One of the weakest aspects of Kickstarter imo is how it manages different currencies. Currently you have to run your Kickstarter in your local currency which can have big consequences for backer funding (as backers are less likely to back a game in a foreign currency). Research I did using the Kickstarter Communities tab on various projects suggested to me that there could be as much as a 40% drop in funding for a non-US dollar based project! There is no golden solution here but in general if you have a way to use a US partner to receive the funds then I highly recommend it. Having a US dollar-based campaign also has the added bonus of protecting you against exchange rate fluctuations as manufacturing quotes are typically set in dollars as well (fun but extreme fact - if we had done a GBP-based campaign - we might have lost up to 20% of our funds due to the Brexit-influenced drop against the dollar :s )
Lock down manufacturing and delivery costs beforehand
You have to have a clear view of costs in order for you to properly set your pledge tiers and shipping costs otherwise you’re exposing yourself and your backers to significant risk. We asked our manufacturer and fulfilment partners for multiple quotes covering different scenarios (including potential stretch goals) and then applied a significant margin of error to our calculations. This meant that when various hidden costs popped up we were able to deal with them without issue (e.g. increased container ship rates due to shipping company bankruptcy, spare parts international postage costs, delivery issues to Russia / Brazil).
Keep everything to one box
Postage and fulfilment is complicated and expensive (more on this later). It will make everything much cheaper and easier if you can fit the whole order in a single box at the point of manufacture. In our case we ensured that the bonus content for the different pledge tiers would all fit inside the game box. We ended up with 4 different SKUs which eliminated the need for warehouses to pick and pack multiple items per order - reducing potential for error and cost. Digital content is obviously fantastic - the Digital Disease Pack was great value for backers whilst not having any shipping costs associated with it. :)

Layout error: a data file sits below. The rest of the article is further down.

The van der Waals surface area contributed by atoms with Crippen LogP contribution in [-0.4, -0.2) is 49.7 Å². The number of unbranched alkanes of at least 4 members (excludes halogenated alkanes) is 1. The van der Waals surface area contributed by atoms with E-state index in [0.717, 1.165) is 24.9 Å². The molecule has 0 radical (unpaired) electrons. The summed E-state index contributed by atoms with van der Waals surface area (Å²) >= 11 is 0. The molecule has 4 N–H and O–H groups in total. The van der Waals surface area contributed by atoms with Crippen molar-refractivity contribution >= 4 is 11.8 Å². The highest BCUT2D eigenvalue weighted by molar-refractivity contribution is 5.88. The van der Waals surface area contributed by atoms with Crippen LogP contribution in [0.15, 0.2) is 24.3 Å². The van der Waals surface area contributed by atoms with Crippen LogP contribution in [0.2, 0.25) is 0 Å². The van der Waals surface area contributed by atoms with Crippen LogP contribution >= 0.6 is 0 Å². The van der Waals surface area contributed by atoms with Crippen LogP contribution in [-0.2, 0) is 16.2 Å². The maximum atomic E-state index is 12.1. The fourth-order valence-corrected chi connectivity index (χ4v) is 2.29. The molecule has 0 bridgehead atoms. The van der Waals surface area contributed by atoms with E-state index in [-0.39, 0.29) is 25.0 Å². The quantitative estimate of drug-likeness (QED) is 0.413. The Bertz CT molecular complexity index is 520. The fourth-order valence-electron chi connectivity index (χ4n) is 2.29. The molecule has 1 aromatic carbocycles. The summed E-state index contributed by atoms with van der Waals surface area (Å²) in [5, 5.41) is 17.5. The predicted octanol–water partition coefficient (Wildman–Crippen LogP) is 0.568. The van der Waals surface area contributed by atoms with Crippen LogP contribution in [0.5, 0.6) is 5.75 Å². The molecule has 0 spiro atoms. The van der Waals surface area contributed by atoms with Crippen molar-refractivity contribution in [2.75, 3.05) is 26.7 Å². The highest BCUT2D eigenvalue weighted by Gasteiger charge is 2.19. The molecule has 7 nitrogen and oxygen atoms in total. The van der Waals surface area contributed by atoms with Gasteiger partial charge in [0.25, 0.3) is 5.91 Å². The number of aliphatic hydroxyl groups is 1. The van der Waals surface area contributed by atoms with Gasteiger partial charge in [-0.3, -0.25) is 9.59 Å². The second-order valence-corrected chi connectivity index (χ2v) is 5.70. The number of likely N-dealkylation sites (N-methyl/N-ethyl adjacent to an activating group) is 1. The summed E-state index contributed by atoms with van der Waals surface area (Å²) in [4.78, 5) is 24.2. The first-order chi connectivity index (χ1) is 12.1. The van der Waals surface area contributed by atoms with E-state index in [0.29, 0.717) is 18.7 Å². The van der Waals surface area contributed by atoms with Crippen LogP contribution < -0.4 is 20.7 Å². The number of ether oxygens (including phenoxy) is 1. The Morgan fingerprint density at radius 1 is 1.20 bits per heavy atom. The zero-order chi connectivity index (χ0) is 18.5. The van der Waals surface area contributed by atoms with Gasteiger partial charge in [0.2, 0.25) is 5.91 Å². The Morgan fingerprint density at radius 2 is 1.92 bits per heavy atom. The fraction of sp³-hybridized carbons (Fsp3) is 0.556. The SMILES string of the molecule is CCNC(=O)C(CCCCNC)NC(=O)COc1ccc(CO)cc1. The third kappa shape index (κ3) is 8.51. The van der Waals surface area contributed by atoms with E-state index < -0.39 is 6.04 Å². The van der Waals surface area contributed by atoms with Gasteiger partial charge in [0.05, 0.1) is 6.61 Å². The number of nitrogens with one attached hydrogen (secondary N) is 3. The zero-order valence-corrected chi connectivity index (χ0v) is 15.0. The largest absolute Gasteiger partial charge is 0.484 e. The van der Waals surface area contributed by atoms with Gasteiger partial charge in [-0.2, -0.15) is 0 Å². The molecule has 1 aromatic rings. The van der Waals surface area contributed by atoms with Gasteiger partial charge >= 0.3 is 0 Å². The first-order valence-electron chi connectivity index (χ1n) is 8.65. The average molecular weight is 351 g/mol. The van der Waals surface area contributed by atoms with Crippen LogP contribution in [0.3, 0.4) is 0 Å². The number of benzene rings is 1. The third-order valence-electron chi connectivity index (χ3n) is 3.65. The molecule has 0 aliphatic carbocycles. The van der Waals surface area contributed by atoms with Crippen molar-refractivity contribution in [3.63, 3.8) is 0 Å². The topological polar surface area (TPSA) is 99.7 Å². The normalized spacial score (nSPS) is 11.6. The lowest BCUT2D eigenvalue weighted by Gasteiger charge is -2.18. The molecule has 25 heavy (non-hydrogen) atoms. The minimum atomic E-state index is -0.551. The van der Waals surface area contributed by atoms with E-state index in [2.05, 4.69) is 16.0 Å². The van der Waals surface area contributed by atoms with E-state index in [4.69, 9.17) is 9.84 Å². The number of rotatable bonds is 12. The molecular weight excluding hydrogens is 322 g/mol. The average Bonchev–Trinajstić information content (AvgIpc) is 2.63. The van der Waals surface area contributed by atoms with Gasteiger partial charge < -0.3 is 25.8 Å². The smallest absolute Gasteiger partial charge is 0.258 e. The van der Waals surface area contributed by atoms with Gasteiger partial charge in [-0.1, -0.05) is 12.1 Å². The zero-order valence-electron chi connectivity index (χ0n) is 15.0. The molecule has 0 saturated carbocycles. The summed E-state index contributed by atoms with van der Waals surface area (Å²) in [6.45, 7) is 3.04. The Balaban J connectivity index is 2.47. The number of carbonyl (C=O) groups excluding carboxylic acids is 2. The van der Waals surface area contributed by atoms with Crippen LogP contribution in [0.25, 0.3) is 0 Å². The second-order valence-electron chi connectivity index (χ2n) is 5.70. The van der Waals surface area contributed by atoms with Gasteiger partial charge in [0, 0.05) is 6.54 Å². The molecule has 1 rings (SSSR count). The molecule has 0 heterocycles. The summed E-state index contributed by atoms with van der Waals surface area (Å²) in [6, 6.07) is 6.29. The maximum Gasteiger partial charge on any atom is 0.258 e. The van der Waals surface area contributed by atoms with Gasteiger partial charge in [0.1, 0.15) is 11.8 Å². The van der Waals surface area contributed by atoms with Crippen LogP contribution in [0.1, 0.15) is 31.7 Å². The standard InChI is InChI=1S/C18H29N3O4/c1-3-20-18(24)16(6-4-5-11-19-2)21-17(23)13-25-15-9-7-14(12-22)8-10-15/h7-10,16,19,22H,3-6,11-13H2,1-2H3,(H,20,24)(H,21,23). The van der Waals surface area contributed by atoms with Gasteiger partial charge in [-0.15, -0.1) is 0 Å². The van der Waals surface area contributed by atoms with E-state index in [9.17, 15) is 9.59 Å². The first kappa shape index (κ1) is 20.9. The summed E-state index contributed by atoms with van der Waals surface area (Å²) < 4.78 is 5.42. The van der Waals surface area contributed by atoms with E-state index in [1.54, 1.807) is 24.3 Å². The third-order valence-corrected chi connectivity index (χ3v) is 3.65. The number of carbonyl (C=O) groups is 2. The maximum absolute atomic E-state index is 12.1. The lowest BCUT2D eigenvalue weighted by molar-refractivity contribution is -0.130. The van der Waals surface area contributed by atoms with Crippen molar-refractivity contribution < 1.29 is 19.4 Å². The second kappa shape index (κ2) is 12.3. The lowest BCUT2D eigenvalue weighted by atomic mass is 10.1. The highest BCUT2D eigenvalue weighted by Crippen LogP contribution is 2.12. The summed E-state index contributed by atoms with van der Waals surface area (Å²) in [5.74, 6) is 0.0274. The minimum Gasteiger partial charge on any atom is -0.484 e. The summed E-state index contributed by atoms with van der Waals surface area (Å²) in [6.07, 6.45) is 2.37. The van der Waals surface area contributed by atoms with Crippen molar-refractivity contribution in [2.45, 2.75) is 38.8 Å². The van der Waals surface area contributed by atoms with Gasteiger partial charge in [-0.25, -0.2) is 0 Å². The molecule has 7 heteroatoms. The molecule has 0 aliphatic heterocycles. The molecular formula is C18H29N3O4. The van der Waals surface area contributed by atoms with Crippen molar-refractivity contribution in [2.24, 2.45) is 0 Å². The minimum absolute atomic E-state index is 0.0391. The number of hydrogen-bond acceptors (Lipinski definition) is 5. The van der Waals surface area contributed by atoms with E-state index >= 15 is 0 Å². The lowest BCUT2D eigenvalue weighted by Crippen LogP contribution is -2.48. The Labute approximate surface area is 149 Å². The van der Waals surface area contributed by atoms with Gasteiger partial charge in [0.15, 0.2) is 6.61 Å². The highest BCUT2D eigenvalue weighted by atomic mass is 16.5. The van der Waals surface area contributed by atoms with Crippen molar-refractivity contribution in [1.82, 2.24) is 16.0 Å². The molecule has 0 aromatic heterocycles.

Use GIF images
These are brilliant ways to quickly show people key aspects of your game on your campaign page. All campaigns should use them.
Show people how to play your game
Videos of the game being played are essential - especially for regular board game backers. I recorded our tutorial video the night before the campaign went live using my phone and a clothes drying stand! It took about five hours of retakes to get 25 mins of video and I finished at 3am :P It was absolutely worth it with 17,812 people watching it during the campaign (40k people have watched it now so it continues to be useful well after the campaign has finished).
Share the rules
A lot of backers want to see the rulebook to check that this is a game that they will enjoy playing. As a bonus, you can get backer feedback on the wording of the rulebook and their questions can help identify areas where the rules need to be clarified / altered.
Talk to the community
One of the best things about using Kickstarter was the direct line it gave me to our community. It is a huge privilege to have fans who are prepared to share their thoughts and opinions about a project. We responded to every single player comment that we received - this helped people feel positive about the project and it also gave me a wonderful insight into what people cared about.
Listen to backers and be prepared to make changes
Plague Inc: The Board Game has a single player mode, but this wasn’t always going to be the case. We had a backer poll where players could let us know what they wanted in the game and it quickly became apparent that many fans really wanted a solo mode. So I got my notebook out, sat down, and designed one (harder than it sounds!). The PlagueBot solo mode ended up being extremely popular and I was able to implement it in such a way that it had a negligible impact on production costs. Without Kickstarter, and the community it allowed me to speak directly to, this mode simply wouldn’t exist.